Although warned by her brother Joe about the dangers of "bicycle face" - the bulging eyes and scrunched-up expression that female bikers were in danger of getting stuck with, if they pursued the masculine activity of bicycling - Louisa Belinda Bellflower decided to risk it, and learn to cycle. With a pair of borrowed trousers, Joe's patient instruction, and a lot of perseverance, she eventually mastered this new activity. But what would her mother think...?

Although the illustrations from Kelsey
Melanie Dulaney
"Bicycle Face" was a terrible affliction for girls who defied convention and dared to ride a bicycle, or so said those who were determined to limit women and girls to wearing only skirts and using their feet for travel. Larissa Theule writes a wonderful picture book about a young girl who is determined to ride a bike just like her brother does and even goes so far as to put on a pair of his pants. Wonderful illustrations by Kelsey Garrity-Riley show Louisa's grit and also incorporates a variety ...more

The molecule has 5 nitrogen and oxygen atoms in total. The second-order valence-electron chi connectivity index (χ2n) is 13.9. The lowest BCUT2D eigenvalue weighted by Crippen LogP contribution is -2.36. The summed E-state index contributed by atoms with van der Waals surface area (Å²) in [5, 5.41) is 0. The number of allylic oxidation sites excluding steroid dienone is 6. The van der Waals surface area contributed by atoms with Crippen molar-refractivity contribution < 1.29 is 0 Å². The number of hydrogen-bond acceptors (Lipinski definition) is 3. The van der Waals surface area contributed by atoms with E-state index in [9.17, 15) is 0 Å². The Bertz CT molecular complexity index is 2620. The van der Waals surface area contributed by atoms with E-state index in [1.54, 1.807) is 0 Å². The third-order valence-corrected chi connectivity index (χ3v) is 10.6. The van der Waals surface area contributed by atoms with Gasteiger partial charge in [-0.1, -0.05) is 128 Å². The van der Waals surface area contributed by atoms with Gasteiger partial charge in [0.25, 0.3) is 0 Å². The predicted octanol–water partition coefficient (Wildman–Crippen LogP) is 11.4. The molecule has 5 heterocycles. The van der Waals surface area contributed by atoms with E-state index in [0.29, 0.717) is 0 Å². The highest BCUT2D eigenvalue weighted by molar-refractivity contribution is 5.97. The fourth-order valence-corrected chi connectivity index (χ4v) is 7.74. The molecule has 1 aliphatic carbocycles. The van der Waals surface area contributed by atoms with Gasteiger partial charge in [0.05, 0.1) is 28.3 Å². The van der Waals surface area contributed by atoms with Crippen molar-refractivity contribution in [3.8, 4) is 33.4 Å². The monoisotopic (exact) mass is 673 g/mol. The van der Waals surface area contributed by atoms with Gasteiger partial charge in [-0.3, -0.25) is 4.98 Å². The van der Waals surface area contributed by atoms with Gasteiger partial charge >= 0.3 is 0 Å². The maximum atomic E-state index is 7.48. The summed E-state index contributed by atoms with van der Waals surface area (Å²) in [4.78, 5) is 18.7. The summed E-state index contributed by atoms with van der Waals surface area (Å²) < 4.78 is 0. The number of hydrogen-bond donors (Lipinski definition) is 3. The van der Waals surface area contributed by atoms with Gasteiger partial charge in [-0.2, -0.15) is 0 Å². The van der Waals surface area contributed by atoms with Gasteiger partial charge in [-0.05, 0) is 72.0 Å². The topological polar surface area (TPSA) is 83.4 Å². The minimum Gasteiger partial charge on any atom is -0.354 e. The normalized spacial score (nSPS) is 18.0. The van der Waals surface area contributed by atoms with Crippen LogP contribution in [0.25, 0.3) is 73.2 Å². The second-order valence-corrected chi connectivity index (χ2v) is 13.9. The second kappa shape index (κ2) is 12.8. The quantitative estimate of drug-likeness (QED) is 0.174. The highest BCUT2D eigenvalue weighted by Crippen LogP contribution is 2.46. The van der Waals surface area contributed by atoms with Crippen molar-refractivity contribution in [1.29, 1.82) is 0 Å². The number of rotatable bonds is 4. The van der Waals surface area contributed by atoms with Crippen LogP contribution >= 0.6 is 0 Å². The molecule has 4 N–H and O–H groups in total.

Sierra Miedaner
This is a beautiful book describing one young girl's small but substantial attempt at making change for women's equality. In the time period of this story, it was frowned upon for women to wear pants instead of skirts, and they were not to ride bicycles. But that is all the protagonist wanted to do. Through the authors empowering words, we got to witness the transition that the girl started from where no girls were riding bikes, to her whole town riding them. She started the movement because it ...more
Stacy M. Patton
May 13, 2020 rated it it was amazing
This is a wonderful book! I choose very few children’s books to keep on my library shelf, but this is one of them! Why do I love this book so much?